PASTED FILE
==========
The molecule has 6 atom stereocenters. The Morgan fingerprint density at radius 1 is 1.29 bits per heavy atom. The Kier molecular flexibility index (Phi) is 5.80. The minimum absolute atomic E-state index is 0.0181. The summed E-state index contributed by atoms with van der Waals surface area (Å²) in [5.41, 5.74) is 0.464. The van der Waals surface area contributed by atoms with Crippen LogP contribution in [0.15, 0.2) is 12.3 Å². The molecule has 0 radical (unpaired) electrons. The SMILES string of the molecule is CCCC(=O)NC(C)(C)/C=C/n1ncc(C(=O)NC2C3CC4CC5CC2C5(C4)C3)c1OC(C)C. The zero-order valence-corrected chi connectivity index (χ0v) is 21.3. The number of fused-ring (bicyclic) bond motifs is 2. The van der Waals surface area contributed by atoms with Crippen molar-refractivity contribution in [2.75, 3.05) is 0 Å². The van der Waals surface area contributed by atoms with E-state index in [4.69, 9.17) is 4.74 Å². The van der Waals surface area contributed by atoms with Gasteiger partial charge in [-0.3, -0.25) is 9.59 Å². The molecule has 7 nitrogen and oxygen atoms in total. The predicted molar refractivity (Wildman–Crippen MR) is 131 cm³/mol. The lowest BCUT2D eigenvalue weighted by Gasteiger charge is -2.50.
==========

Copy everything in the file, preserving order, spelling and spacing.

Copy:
The molecule has 6 atom stereocenters. The Morgan fingerprint density at radius 1 is 1.29 bits per heavy atom. The Kier molecular flexibility index (Phi) is 5.80. The minimum absolute atomic E-state index is 0.0181. The summed E-state index contributed by atoms with van der Waals surface area (Å²) in [5.41, 5.74) is 0.464. The van der Waals surface area contributed by atoms with Crippen LogP contribution in [0.15, 0.2) is 12.3 Å². The molecule has 0 radical (unpaired) electrons. The SMILES string of the molecule is CCCC(=O)NC(C)(C)/C=C/n1ncc(C(=O)NC2C3CC4CC5CC2C5(C4)C3)c1OC(C)C. The zero-order valence-corrected chi connectivity index (χ0v) is 21.3. The number of fused-ring (bicyclic) bond motifs is 2. The van der Waals surface area contributed by atoms with Crippen molar-refractivity contribution in [2.75, 3.05) is 0 Å². The van der Waals surface area contributed by atoms with E-state index in [4.69, 9.17) is 4.74 Å². The van der Waals surface area contributed by atoms with Gasteiger partial charge in [-0.3, -0.25) is 9.59 Å². The molecule has 7 nitrogen and oxygen atoms in total. The predicted molar refractivity (Wildman–Crippen MR) is 131 cm³/mol. The lowest BCUT2D eigenvalue weighted by Gasteiger charge is -2.50.